Jason Redman – “Overcome”
Jason Redman’s new book Overcome: Crush Adversity with the Leadership Techniques of America’s Toughest Warriors is rife with a plethora of analogies between the life-threatening realities of combat and the combat of our everyday lives. Redman, a highly decorated Navy SEAL grievously wounded during an ambush while serving in Iraqi, builds his book around these analogies as a way of illustrating his ideas about how individuals can endure the ambushes life throws our way. These moments are unavoidable. As most adults know and Redman makes clear, it isn’t a question whether you will face an ambush – we all do. The question is how you respond to such moments. Redman provides a plan for doing so.
MORE ON JASON REDMAN: https://jasonredman.com/
His experiences lend him instant credibility. When Redman discusses, early on, how there are essentially only a few personality types when it comes to an individual’s response to life’s ambushes. His successful transposition of military terms into the context of people’s life is an effective device depicting how the principles he learned in combat have equal application in civilian life. He doesn’t rely on his own thoughts and ideas alone, however; there are a number of respected figures who lend their voices to Overcome and his interviews with retired SEAL colleague Jocko Willink, retired four-star General Stanley McChrystal, and others give the book extra weight.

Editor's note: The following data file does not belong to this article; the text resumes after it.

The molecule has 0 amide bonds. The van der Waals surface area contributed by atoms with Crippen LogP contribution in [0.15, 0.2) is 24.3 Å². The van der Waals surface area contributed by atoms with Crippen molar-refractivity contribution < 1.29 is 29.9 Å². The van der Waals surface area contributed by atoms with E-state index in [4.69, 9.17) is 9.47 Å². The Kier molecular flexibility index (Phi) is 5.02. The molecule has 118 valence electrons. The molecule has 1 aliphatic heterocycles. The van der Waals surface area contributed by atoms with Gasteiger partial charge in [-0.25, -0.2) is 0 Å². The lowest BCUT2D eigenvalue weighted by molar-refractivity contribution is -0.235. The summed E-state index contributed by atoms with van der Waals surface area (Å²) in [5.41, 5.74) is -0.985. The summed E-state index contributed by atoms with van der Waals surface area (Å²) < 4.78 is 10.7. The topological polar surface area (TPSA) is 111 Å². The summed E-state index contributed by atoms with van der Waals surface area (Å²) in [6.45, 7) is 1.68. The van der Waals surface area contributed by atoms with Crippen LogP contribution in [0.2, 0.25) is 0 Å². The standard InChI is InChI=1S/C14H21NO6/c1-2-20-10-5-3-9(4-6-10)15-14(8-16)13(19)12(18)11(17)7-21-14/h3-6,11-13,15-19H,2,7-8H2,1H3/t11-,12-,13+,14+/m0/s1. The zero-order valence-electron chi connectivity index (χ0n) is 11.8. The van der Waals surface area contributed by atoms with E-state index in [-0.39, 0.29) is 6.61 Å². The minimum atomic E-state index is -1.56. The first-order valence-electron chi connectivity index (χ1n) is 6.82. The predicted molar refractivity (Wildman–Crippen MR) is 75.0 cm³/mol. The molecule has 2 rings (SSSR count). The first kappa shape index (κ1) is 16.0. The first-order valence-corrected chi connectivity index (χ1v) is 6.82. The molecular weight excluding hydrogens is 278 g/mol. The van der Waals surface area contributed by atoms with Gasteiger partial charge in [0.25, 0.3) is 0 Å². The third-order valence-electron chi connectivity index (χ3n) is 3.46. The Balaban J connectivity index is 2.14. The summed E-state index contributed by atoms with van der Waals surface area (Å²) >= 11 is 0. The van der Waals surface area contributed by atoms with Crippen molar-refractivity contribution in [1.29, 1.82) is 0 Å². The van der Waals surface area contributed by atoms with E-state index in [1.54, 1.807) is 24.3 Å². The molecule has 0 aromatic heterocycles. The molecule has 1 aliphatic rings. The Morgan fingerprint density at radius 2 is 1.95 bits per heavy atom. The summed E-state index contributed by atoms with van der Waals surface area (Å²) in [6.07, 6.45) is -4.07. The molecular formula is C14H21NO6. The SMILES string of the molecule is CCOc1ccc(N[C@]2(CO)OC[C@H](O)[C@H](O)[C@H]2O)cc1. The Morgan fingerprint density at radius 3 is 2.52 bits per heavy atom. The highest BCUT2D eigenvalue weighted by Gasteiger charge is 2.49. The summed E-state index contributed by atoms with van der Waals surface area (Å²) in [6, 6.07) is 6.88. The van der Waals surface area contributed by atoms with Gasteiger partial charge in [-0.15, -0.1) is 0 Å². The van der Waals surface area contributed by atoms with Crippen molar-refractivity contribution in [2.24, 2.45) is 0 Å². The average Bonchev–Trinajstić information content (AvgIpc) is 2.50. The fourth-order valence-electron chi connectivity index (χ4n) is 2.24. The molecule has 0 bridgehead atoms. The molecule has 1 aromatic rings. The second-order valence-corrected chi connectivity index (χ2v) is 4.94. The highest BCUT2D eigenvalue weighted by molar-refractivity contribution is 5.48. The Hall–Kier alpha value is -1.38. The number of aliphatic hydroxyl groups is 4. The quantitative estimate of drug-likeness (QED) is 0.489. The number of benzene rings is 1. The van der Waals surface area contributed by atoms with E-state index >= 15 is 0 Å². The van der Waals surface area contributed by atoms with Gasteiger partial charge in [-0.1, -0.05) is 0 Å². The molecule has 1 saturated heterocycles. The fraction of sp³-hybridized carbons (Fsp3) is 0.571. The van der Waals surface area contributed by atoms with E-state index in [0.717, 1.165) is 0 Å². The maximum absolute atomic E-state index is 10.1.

Redman has a systematic way of approaching the subject reflective of his military service. The instinct serves him well as a writer. There are lists and an individual breakdown of topics during the course of the book, but he never over-relies on such devices. He has a wont for separating the themes he wishes to examine in an assortment of different sections. The straight-forward style of the prose and his method of incorporating recollections from his own experience as a way of illuminating larger points. His depiction of those experiences is unsentimental yet full of vivid action and obvious heart. The book would be far poorer without that autobiographical component.
There’s little quibbling you can do about Redman’s ideas. Often times individuals will put forth a program for living, as this is in many respects, causing readers to brighten with recognition of truths they should have known all along. He has given his ideas in the book a solid foundation that’s practical and easily comprehensible. Redman isn’t a first time author; an earlier novel The Trident, scored New York Times Bestseller list success and the same winning touch as a writer propelling its showing is here in full force as well.
Overcome: Crush Adversity with the Leadership Techniques of America’s Toughest Warriors is far different than your stereotypical self-help book. It is informed by a traumatic but ultimately rewarding moment in a man’s life when he went to the very brink of death but returned deepened by the experience. He presents what he brought back from that experience with measured passion – his commitment to these ideas is clear yet he writes in a tempered and thoughtful manner. I doubt we have heard the last from Jason Redman.